Solution Saturday: Hired to Get Them In Shape

Dear Dan,

I’ve followed your blog for along time and have used many of your thought-provoking ideas. But I have run into something I’ve never come across before and would appreciate your thoughts.

I am a department director in healthcare, who has been recruited to “get a clinical department into shape”. The personnel have been allowed to work whenever it is convenient for them, however they want.

From a scheduling standpoint that is disaster, and from a patient care standpoint it’s dangerous.

I’ve also added inherited young salaried supervisors who constantly bicker among themselves, who constantly complain about not being paid overtime, who constantly give the excuse that they don’t have enough time to meet regulatory standards & deadlines, and who rarely, if ever, have a positive attitude.

Their expectation is that I will “fix” all of their woes.

I’ve tried talking/guiding them individually and as a group. We’re now reading “Reality Based Leadership” with guided discussion from HR. I’ve explained to them my vision for the department and expectations of them. Nothing seems to help. In fact, I feel that their attitudes are even worse, with a comparable impact on their staff and patient care.

Short of firing all of them and starting over (hard to do since they’re also 50% working supervisors and we’re understaffed although making progress on recruitment), do you have any suggestions.

Thank you for taking the time to read this,

Hired to get them into shape

Dear Hired,

An optimist would say, “What a great opportunity to lead!”

A pessimist would say, “When you took this job, what were you thinking!”

In either case, my hat’s off to you. The road ahead will expand your leadership, if you continue with an open mind and clear direction.

The first person to change is you.

Stop doing what isn’t working. You’ve tried talking and it didn’t work. More talking isn’t going to change anything. The staff knows that hospital leadership is all bark and no bite.

Build partnerships. You wrote, “I’ve tried,” and “I’ve explained.” Both statements, taken with the rest of your email, have the feel of an outsider. I could be off base on this, but the first barrier to break is the one between you and your team. The first thing that comes to mind is sharing power.

You’re working too hard. 

7 steps to establish a scheduling team:

You mentioned that scheduling is an issue. I wonder if there is a way to establish a scheduling team?

  1. Determine the purpose of a scheduling team. You might say, “Scheduling is painful for everyone (Problem). I want to make it better (Intention) so that patients are served well and staff feels in control.” You’ll need to come up with your own purpose statement.
  2. Discuss this with your supervisor so that he/she is in the loop.
  3. Recruit three or four respected staff members.  Do this early. Don’t work out the plan and give it to them. Explain the purpose and intent in language that makes sense to them. Ask yourself how their lives will be better by being on the Scheduling Team.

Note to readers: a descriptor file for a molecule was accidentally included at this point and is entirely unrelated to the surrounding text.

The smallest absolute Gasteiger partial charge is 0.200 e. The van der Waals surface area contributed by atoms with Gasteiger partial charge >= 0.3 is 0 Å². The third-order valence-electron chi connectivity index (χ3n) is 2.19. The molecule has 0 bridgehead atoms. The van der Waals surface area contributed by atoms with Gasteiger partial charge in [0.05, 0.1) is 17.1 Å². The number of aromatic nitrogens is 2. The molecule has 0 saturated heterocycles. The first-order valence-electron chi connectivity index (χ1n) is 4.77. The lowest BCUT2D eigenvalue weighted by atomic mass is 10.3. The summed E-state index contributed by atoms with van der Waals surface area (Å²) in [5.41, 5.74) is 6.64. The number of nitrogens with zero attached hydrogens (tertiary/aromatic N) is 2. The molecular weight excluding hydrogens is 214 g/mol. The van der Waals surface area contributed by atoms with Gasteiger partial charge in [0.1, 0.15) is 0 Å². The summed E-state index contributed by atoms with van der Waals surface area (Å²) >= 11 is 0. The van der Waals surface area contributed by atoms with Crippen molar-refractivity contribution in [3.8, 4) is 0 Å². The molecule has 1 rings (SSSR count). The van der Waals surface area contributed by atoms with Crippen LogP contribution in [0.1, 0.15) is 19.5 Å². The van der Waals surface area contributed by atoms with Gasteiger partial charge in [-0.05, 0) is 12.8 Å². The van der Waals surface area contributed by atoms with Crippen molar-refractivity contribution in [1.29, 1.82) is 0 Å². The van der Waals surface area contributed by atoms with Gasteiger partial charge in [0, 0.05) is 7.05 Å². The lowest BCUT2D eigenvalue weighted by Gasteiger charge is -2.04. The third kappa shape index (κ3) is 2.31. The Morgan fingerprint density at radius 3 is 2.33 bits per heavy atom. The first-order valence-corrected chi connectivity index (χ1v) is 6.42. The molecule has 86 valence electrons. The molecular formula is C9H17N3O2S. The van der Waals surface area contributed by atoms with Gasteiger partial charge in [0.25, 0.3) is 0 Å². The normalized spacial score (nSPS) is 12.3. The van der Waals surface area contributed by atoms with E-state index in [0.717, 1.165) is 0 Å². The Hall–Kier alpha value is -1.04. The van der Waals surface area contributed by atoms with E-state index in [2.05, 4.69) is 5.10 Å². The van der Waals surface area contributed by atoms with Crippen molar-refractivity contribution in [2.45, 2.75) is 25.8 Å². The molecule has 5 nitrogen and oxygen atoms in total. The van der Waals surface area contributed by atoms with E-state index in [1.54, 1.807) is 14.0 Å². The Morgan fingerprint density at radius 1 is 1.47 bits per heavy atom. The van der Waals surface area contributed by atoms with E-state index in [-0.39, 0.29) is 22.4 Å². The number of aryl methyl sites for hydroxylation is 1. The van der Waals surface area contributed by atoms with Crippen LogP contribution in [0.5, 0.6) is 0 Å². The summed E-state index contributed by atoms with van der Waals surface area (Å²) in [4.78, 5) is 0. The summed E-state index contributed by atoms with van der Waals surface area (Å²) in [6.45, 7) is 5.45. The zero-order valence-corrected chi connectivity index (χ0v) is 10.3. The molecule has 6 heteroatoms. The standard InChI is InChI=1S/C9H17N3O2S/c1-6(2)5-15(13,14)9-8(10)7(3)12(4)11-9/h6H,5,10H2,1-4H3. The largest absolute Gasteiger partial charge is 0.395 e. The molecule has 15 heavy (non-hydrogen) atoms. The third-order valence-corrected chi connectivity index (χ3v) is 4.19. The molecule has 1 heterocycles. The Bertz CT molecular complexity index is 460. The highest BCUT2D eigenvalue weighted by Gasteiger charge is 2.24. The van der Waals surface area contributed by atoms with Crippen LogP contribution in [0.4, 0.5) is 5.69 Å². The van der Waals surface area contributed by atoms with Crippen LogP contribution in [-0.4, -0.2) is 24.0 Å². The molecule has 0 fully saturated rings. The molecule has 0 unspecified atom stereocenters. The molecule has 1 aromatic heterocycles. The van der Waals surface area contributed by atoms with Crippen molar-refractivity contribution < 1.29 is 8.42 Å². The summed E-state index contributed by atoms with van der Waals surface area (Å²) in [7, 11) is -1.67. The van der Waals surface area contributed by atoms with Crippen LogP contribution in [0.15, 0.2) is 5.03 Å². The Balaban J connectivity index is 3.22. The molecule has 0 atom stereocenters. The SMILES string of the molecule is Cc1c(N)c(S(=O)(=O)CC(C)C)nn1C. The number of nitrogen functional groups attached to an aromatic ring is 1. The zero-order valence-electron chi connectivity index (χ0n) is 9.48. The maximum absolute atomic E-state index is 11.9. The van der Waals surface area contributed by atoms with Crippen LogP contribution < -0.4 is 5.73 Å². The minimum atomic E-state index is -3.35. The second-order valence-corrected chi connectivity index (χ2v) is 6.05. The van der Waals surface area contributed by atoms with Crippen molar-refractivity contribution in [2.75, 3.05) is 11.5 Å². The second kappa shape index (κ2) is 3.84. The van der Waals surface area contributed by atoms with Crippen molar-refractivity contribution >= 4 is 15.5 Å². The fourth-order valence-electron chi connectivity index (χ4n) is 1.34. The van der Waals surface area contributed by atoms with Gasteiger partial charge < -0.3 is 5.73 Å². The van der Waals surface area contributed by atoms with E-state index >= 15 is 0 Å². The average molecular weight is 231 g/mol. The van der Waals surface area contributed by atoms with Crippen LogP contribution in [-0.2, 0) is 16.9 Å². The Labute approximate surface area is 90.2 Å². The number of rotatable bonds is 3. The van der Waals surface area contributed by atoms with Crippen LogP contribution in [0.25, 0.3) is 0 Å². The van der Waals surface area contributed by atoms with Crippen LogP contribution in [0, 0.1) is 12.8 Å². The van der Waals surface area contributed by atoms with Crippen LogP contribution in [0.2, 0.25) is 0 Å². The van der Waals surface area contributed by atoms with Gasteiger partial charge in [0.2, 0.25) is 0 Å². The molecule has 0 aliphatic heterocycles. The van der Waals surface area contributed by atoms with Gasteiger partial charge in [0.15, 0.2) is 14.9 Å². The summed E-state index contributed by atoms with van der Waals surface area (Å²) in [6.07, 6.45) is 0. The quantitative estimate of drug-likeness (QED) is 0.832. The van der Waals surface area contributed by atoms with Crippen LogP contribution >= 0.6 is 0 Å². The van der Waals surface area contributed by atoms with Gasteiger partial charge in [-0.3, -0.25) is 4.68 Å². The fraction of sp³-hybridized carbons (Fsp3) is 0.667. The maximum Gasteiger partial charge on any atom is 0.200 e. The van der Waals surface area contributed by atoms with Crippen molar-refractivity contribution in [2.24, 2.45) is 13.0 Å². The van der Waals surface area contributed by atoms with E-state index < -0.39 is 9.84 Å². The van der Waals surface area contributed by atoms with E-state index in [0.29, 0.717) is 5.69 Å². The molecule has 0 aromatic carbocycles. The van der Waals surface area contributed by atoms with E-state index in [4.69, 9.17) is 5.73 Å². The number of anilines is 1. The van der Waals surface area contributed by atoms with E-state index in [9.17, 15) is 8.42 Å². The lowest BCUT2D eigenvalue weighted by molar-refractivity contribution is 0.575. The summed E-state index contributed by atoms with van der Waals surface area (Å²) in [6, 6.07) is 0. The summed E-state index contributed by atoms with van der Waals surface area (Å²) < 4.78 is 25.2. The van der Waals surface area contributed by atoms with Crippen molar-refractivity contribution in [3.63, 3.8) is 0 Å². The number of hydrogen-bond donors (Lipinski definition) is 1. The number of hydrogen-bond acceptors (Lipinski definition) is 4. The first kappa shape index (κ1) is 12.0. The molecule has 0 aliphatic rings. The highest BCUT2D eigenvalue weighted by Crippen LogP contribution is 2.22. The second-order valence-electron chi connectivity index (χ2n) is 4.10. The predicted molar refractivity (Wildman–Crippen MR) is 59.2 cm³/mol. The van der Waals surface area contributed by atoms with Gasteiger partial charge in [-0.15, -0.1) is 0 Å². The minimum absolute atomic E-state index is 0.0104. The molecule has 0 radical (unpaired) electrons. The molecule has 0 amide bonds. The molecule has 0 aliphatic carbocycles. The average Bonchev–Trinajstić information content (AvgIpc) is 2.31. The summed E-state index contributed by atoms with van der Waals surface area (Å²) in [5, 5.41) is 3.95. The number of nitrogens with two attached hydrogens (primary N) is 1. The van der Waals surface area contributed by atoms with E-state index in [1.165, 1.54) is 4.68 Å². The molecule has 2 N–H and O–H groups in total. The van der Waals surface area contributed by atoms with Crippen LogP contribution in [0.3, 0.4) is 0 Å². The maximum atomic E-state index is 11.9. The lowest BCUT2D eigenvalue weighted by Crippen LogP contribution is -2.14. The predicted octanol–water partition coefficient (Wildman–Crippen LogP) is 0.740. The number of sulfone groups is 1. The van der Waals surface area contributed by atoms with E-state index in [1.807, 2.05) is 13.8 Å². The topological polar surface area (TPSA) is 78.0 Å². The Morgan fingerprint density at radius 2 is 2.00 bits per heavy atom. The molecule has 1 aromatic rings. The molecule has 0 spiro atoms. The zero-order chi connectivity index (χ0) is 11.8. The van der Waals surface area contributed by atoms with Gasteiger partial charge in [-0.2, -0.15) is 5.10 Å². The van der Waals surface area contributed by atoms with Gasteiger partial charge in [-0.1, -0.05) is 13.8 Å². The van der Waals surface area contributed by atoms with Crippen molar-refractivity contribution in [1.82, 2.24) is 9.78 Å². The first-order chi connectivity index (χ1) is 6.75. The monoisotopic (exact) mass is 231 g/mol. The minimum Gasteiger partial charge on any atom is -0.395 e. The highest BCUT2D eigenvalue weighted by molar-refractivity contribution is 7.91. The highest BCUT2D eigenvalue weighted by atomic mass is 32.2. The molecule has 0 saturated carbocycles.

4. Establish the plan together. Don’t do it for them. Too often, leaders do the prep work and expect everyone to love the plan. People commit to the plan they design, not the one given to them.
  5. Create system that makes scheduling as easy as possible.
  6. Explain the purpose and plan to staff. Ask for feedback.
  7. Run a pilot program and evaluate results.

Tip: Transparency is your friend. When someone complains about the schedule, let it be known in the scheduling meeting. When someone is happy, celebrate.

My suggestion is based on three ideas.

  1. Talking isn’t working.
  2. Leadership is partnership.
  3. Culture change is about behaviors.

10 suggestions:

  1. Build relationships outside your organizations. Find a coach. Buy lunch for some mentors. Complain a little. Seek practical – behavioral – solutions.
  2. Put some bite in your bark. Remove the worst offenders, even if it seems painful. Put them on probation. When they don’t correct the situation, remove them.
  3. Write a brief weekly newsletter. Celebrate successes. List challenges. Seek feedback. Invite staff to write short articles. Perhaps a great patient experience they had, for example. The email must connect directly to the purpose, plan, and goals of the Scheduling Team.
  4. Give feedback, both positive and corrective. When you see useful behaviors, pat people on the back. Negative situations often cause leaders to ignore positives. There are some good things going on in your department!
  5. Smile, but don’t make light of challenges. When something doesn’t go well, pick the scab off. Don’t minimize issues. However, approach them with a forward-facing stance.
  6. Study culture change.
  7. Write a gratitude list every morning. Include three things that make you grateful.
  8. Record something praiseworthy about everyone on your staff. I’ve found this helps leaders accept people, even if those people aren’t a fit for the organization.
  9. Read:
    1. Thinking, Fast and Slow, by Daniel Kahneman.
    2. Nudge, by Richard Thaler.
    3. The Power of Moments, by Dan Heath and Chip Heath.
  10. Don’t allow the dark to overshadow small flickers of light. Create and celebrate small wins.

When this is behind you, you will be a different leader. If you work on yourself, you will be a better leader. But if you blame others, anger and bitterness will eat at you.

You have my respect and best wishes for success,


What suggestions might you offer to “Hired to get them in shape”?

*I lift the 300 word limit on Solution Saturday.